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Israel Commits To Further Gaza Raids Amidst United Nations Debate On Ceasefire

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ISRAEL

(CTN NEWS) – Israel’s military conducted a “targeted raid” overnight in northern Gaza and pledged to continue ground operations in the coming days.

Meanwhile, the United Nations General Assembly convened to discuss a proposed resolution for a humanitarian ceasefire.

Video footage released by the Israel Defense Forces (IDF) showed tanks and armored vehicles, including a bulldozer, moving along a road near a fence in northern Gaza.

The tanks fired artillery, resulting in some visible destruction in the vicinity.

Speaking to CNN, IDF spokesperson Peter Lerner described the raid as “a clear and sweep operation intended to create better conditions for potential ground operations.”

He also noted that the IDF had “engaged the enemy, neutralizing terrorists who were planning anti-tank guided missile attacks against us.”

IDF spokesperson Rear Adm. Daniel Hagari later confirmed that Israel’s military would continue conducting raids in Gaza over the coming days.

These ground incursions are aimed at targeting Hamas militants, preparing for a potential full-scale invasion, and neutralizing explosive devices and reconnaissance posts.

The raid occurred against the backdrop of a worsening humanitarian crisis in Gaza, exacerbated by daily airstrikes and an Israeli blockade that restricts access to life-saving fuel.

Power shortages have crippled healthcare services, and hundreds of thousands of civilians have been displaced from their homes due to the ongoing bombing campaign.

According to data released by the Palestinian Ministry of Health in Ramallah, gathered from sources in the Hamas-controlled enclave, Israeli strikes have claimed the lives of over 6,850 people in Gaza, including numerous children, since October 7.

International pressure is mounting on Israel to allow urgently needed aid into Gaza.

The United Nations and several regional countries have called for an immediate ceasefire, while others advocate for a “humanitarian pause” in the hostilities.

However, the international community has not yet reached a consensus on addressing the crisis, nearly three weeks after it was ignited by Hamas’ brutal terror attacks on October 7, resulting in over 1,400 casualties in Israel and more than 200 people kidnapped.

Riyad Mansour, head of the Palestinian Permanent Observer Mission to the United Nations, posed a stark question to UN diplomats as he recounted the stories of Palestinians killed in Gaza.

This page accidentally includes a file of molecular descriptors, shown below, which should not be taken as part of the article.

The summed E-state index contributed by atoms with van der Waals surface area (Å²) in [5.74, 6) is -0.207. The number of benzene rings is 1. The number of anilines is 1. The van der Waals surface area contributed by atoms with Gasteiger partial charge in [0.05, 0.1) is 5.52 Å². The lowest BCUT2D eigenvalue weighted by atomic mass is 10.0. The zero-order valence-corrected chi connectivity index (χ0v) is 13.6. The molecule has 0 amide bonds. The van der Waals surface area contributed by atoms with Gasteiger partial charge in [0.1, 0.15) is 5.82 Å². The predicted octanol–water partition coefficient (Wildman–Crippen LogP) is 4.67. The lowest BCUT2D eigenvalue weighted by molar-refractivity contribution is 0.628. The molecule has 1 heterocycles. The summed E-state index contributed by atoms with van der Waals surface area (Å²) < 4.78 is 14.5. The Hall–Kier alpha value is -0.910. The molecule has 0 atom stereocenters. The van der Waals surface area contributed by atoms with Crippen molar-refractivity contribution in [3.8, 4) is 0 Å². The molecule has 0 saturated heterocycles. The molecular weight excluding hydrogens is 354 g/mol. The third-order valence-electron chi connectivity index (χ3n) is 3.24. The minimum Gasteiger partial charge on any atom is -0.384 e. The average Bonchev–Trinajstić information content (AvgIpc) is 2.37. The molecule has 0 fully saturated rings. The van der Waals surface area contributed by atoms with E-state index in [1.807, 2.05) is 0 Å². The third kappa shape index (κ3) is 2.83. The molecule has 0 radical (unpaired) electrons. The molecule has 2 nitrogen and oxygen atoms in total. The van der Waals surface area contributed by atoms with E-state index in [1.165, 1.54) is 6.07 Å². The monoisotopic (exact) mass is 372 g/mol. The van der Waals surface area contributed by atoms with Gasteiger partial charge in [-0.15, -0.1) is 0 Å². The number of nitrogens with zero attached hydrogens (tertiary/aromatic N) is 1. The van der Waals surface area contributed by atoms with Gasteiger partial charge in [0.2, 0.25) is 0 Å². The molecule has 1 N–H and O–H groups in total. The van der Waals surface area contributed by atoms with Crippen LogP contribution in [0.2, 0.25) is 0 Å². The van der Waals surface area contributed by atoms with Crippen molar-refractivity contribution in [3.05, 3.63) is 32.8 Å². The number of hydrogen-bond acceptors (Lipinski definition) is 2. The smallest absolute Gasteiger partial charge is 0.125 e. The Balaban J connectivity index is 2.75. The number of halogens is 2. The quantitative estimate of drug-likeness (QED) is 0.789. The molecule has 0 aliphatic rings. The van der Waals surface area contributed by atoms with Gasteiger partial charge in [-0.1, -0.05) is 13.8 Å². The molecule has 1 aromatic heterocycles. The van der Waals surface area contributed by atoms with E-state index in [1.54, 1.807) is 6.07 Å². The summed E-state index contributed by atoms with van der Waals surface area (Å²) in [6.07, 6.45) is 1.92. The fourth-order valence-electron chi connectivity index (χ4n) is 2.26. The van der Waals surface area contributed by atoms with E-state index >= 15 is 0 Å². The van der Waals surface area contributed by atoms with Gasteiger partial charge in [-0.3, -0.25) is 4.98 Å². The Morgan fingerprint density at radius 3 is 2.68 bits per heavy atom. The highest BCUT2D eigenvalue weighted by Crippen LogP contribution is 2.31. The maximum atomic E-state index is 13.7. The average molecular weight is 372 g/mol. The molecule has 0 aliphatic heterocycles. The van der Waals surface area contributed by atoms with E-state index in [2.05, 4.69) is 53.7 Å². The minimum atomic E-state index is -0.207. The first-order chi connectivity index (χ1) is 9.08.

Almost all the casualties are civilians,” Mansour emphasized. “Is this the war that some of you are defending?”

UN member states are now preparing to vote on a draft resolution presented by Jordan on behalf of Arab states.

The resolution calls for a “cessation of hostilities,” the release of hostages, and the rejection of “any attempts at forced transfer of the Palestinian civilian population.”

However, General Assembly resolutions, while politically significant, are non-binding.

Jordan’s Foreign Minister Ayman Safadi addressed diplomats at the General Assembly, asserting that “collective punishment is not self-defense.”

His statement received rare applause inside the chamber as he emphasized caring about the lives of all civilians, regardless of their background.

Gilad Erdan, the Israeli ambassador to the UN, criticized the resolution under discussion by the Assembly, characterizing requests for a ceasefire as attempts to restrict Israel’s ability to eliminate a significant threat to its citizens.

The United States has also rejected proposals for a ceasefire, instead advocating for “humanitarian pauses” to facilitate the delivery of essential aid to Gaza.

The US has affirmed its full support for what it views as Israel’s “imperative” to defend itself.

Additionally, the European Union called for humanitarian “pauses” in Gaza following a meeting in Brussels but stopped short of explicitly endorsing a ceasefire.

Hellfire On Hamas

Israel has expressed its commitment to eradicating Hamas, the militant group in control of Gaza, and has consistently mentioned that its ongoing blockade of the territory will be followed by a ground operation.